The offensive line continues to be a work in progress. While they performed reasonably well in pass pro for most of the afternoon, Dante Fowler blowing past Brian Vogler a time or two in a terrible matchup for Alabama notwithstanding, the interior of the line failed to get much of a push in the run game before wearing down the Gators late. To be fair, Florida has some big time talent up front, but the OG position continues to be a legitimate weakness and Kelly has proven at this point that he simply can't handle bigger NTs without help. One would have to think that Dominick Jackson will be getting a long look at RG during the bye week as that position continues to be something of a turnstile with neither Leon Brown nor Alphonse Taylor distinguishing himself. The good news is that the tackles once again appeared to be fairly dominant as a pair. Cameron Robinson has to be one of the best true freshman left tackles in SEC history and Austin Shepherd continues to be the rock of the unit.
Defensively, Alabama had a great day in the box score but film will reveal that they were buoyed by some putrid play by Florida. Driskel missed several wide open receivers and Florida had a couple of critical drops. That said, the defensive line was pretty stout, with Jarran Reed showing out in particular as A'shawn Robinson drew extra attention inside. Florida's two top RBs never managed to get anything going on the ground and, while recording zero sacks, I felt that the line managed to collapse the pocket reasonably well all afternoon while rushing only four. This will be critical as the team continues to work on a talented secondary that was missing some pieces and is still navigating through typical growing pains. To be sure, there were way too many open receivers, particularly across the middle. Jabriel Washington was burned once again, looking completely lost on a simple seven route in man coverage for a first quarter TD. He did redeem himself later with an INT. Bright spots in that unit were Tony Brown, Maurice Smith, and Landon Collins. Collins made two beautiful plays on the ball, garnering a PBU and a big second half pick. Geno Smith was a bit uneven at FS but showed flashes, interestingly keeping Nick Perry on the bench even after his first-half suspension had expired. I am still hopeful for this unit and think the bye week might be coming at a perfect time for the coaches to settle on a rotation.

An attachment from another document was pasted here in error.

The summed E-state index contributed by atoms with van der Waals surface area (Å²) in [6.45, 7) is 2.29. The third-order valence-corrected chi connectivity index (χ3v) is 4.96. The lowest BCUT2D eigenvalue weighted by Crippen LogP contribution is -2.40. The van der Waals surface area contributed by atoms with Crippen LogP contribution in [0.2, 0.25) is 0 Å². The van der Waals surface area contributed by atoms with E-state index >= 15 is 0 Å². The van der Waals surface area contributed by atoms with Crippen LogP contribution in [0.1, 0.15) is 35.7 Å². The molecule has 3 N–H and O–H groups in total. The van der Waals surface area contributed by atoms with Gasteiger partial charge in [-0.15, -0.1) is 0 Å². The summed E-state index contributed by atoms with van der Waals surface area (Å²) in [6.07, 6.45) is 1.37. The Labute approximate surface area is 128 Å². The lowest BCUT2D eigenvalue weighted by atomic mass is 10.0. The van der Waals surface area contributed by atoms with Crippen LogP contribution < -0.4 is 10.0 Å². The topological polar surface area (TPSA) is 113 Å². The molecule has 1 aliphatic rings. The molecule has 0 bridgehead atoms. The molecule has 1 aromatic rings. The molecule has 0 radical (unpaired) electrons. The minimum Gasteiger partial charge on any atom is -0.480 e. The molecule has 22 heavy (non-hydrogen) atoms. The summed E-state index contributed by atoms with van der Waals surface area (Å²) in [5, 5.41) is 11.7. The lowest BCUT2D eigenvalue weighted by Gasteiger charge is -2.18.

Kicking game woes reared their head in this one after an outstanding start to the season in that department, as JK Scott shanked a first half punt and Adam Griffith missed a FG and failed to keep one kickoff in bounds. Not too concerned yet since both specialists had been perfect coming in, but something to keep an eye on going forward. Return game was adequate but nothing special.
Plenty to work on during the bye week, but you simply have to be encouraged by the way Alabama dismantled a decent SEC team, treating them like a school from the Sun Belt. The 649 total yards gained eclipsed the record for yards allowed in Gator history, previously held by the great Tommy Frazier-led Nebraska team in the ‘95 national championship game. Lane Kiffin has proven to be easily the best coaching hire from the past offseason, and appears to be having a ball finding ways to utilize the weapons at his disposal. That Alabama has an offense that is capable of rolling up 500-600 yards a game against a unit like Florida to go with what will undoubtedly be a top 5 unit on defense has to be a sobering thought for the rest of the conference. If this team continues to grow, the sky is the limit.